9th January 2017

The Crime Statistics Agency Victoria reports that in the year ending September 2016, there were 543,315 offences recorded by Victoria Police, an increase of 11.6% from 487,017 offences in the previous year. This resulted in an offence rate of 8,975.4 offences per 100,000 people in Victoria, an increase of 9.4% from the year ending September 2015.

Over the past five years, the offence rate per 100,000 people in Victoria has been steadily increasing, with an average annual increase of 5.4%.

Why is it so when crime rates in every other State of Australia have been falling steadily?

The answer is obvious.  Policing in Victoria has departed from the primary function of crime prevention and is trying to enforce its way out of the problem.  Enforcement alone will never be sufficient to turn crime figures around.

Too much of Victoria’s crime is driven by young people who clearly have not had the moral and ethical upbringing that creates good citizens.

If this education is not being received at home the first practical place young people can be exposed to moral and ethical guidance is at school.

The Victorian Police in Schools Program that ran from 1989 to 2006 was found by a study conducted by Monash University, released in 2004, to be successful in providing the education in relation to these issues that is so very much needed now.

Further evidence that having police in schools works in preventing crime may be found in the falling crime rates in the rest of Australia where a Police in Schools Program operates in one form or another.

It is past the time when the Victorian Government and the Victoria Police should realise that the fight against crime is being lost by them largely ignoring proactive policing.  Crime prevention is a basic tenet of any society.

Recent claims by the Victoria Police that they are ‘getting on top of the problem’ do not stand up to scrutiny.

Stark evidence of this is the continued tactic of offenders in deliberately crashing into police vehicles, the high number of home invasions, and the formation of community groups in some places that are formed to protect themselves, their families, their homes and their property.

It is also long past time that the Victoria Police with Government support assumed a leadership role in crime prevention.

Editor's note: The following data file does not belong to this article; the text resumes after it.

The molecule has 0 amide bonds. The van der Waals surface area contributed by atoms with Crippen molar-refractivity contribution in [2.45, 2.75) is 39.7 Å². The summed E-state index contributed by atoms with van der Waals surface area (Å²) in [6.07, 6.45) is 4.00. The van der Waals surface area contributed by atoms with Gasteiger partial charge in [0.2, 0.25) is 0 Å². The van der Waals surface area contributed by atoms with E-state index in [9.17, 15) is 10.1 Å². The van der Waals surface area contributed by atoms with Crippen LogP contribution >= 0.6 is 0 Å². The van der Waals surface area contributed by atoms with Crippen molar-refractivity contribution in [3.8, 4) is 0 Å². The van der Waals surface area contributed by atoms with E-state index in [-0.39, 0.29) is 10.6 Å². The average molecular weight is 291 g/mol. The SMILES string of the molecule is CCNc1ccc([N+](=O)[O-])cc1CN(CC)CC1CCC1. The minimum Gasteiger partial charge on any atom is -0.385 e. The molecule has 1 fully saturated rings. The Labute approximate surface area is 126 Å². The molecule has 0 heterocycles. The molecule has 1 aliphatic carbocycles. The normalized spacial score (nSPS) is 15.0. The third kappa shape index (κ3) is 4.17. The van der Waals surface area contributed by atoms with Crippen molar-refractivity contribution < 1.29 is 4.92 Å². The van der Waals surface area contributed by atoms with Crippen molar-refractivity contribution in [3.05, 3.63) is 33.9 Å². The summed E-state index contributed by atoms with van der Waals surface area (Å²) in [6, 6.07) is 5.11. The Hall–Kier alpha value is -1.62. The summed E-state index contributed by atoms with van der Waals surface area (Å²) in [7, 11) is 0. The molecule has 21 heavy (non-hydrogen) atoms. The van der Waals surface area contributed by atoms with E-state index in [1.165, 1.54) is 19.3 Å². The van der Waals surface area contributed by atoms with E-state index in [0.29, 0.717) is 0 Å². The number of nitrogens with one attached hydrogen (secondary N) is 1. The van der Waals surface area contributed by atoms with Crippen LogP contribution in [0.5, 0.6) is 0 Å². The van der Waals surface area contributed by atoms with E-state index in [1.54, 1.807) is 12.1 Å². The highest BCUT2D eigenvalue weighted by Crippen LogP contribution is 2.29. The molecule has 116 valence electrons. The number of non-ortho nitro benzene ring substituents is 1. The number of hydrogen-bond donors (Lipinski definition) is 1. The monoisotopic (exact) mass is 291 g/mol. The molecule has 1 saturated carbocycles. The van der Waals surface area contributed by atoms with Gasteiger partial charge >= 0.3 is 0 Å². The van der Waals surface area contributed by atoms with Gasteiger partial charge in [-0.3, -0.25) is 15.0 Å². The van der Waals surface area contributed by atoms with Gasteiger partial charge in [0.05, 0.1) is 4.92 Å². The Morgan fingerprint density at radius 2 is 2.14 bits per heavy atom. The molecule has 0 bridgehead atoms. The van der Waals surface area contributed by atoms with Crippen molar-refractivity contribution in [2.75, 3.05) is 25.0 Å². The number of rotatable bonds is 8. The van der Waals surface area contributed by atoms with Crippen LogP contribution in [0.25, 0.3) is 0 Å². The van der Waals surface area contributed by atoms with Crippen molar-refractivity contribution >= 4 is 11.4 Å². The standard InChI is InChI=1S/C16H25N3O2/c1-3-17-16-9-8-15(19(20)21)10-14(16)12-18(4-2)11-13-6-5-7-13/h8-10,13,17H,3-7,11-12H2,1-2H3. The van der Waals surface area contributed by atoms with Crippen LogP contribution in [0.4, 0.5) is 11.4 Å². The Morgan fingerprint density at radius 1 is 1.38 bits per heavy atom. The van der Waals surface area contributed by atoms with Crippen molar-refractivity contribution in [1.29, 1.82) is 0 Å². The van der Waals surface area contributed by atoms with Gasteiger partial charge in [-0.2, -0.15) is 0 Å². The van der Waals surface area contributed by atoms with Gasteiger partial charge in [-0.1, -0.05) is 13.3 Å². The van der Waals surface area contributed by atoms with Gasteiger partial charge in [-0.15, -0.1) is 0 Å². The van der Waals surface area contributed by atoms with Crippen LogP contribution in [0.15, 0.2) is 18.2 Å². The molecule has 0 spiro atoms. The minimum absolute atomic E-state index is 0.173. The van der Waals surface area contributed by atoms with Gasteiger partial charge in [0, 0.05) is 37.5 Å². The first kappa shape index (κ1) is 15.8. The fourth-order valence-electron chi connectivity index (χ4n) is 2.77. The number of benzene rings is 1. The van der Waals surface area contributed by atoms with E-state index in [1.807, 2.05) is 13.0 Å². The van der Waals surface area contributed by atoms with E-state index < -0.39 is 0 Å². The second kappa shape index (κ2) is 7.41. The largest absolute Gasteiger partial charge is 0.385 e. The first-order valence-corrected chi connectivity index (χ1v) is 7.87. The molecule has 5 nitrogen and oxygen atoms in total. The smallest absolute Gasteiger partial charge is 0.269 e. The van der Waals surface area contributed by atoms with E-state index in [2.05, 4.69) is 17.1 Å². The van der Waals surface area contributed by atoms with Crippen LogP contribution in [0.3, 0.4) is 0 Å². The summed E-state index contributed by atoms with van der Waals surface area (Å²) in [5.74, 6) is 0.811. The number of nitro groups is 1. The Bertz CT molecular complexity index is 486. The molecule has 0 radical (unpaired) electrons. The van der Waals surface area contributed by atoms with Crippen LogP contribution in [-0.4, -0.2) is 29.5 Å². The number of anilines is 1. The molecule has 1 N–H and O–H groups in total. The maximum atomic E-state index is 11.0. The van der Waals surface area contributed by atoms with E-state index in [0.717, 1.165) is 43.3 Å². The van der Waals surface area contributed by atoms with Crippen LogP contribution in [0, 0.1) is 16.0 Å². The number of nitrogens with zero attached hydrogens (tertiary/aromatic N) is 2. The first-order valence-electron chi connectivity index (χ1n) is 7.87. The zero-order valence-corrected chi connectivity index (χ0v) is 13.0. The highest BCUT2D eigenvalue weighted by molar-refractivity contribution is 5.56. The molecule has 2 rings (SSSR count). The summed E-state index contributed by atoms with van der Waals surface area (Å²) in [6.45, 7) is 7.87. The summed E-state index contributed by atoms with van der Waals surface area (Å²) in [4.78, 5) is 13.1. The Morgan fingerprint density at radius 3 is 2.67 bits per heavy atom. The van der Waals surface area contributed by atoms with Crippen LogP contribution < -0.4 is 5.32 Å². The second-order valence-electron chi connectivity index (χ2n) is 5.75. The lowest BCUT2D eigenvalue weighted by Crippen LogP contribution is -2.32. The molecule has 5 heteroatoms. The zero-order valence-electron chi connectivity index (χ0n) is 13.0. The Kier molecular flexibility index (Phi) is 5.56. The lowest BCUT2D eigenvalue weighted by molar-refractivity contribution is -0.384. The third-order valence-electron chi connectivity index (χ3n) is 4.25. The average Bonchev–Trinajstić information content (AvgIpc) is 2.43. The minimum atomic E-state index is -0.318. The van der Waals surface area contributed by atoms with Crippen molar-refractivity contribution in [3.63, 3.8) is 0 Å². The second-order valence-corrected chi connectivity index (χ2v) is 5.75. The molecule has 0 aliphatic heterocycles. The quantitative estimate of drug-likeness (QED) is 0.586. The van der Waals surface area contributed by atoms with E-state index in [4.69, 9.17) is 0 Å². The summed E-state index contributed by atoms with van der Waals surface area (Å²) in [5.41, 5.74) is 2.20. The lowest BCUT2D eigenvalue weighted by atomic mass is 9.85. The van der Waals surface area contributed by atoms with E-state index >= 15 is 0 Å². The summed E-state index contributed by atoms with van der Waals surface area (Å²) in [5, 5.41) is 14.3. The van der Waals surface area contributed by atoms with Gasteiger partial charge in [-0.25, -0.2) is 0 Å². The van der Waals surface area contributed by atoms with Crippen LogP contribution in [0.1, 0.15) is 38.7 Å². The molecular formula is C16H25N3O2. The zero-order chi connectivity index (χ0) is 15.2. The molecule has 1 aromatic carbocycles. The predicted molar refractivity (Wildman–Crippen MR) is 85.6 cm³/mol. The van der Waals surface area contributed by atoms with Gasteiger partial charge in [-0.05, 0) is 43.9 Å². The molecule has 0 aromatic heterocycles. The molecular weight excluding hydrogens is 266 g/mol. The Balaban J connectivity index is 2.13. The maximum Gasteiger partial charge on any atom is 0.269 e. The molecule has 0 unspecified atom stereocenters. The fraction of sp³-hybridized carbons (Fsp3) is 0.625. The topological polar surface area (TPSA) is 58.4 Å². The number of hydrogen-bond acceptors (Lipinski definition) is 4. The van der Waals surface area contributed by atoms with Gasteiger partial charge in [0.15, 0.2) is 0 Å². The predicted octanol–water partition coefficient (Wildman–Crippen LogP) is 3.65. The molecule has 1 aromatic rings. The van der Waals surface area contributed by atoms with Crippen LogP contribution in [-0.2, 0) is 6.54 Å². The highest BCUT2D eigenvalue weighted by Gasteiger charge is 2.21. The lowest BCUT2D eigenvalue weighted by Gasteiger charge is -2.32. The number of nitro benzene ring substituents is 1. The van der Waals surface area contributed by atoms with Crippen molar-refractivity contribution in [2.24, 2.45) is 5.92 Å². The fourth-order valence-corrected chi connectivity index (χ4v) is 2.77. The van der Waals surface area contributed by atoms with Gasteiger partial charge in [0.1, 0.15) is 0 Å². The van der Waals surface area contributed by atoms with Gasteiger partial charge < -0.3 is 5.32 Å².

There are several initiatives that can turn Victoria’s crime problems around.

In the longer term only the reintroduction of a Police in Schools Program can deliver the moral and ethical training that will save many of the future generation from turning to crime and anti-social behaviour.  This should be an immediate first step that will make, as proven in the past, a significant difference to the safety and well-being of our society.

In the meantime young criminals must be made responsible and accountable for their actions.  Young offender being repeatedly bailed after reoffending while on bail make a mockery of our criminal justice system.  Clearly they have no fear of the consequences of their actions and hold the criminal justice system in contempt.

Exacerbating this issue is that these offenders are not dealt with quickly enough after being apprehended and charged.  The old adage of justice delayed is justice denied is true.  The denial of justice in these cases is as much a denial of justice to the many victims as it is to the offenders.  Young people on remand have to wait far too long to be dealt with.  The trashing of the Parkville facility is testimony enough of the need for offenders to be dealt with speedily.

There is overwhelming evidence that repeat offenders are not receiving sufficient punishment to make then think twice about reoffending.  Unrealistically lenient penalties are often a badge of success among young offender’s peers rather than a real deterrent. The argument that they will be worse if incarcerated is arrant nonsense and raisers the question, worse than what?

While it is desirable to attempt to rehabilitate young offenders and give them a second chance or in special cases even a third chance, there must be a point where the protection of the public must outweigh the needs of an offender and the need to protect the offender from him or her self is paramount.

The creation of a body to oversee the performance of Magistrates and Judges so that they too are accountable for their actions would go a long way to re-establishing public faith in the criminal justice system.

Maximum penalties set by parliament through legislation are available for those convicted by courts.  Magistrates and Judges obviously ignore the legislation and fail to impose realistic penalties in the vast majority of cases.  The reasonable expectations of the ordinary citizen in relation to penalties fitting the crime are not being met.

Victorians, are not being adequately served by our Police Force or Government.  The recent announcement of a substantial increase in police numbers, while very much welcomed and needed, will not of itself solve our current crime problems.  What is required is not a radical new approach.  What is needed is a return to the principles enunciated 1829 by Sir Robert Peel that remain as relevant today as when they were first promulgated.  Crime prevention must come first.

It is said the definition of insanity is to keep doing the same things and expecting a different result.


Kelvin Glare  AO APM

Chairman Community Advocacy Alliance

Former Chief Commissioner Victoria Police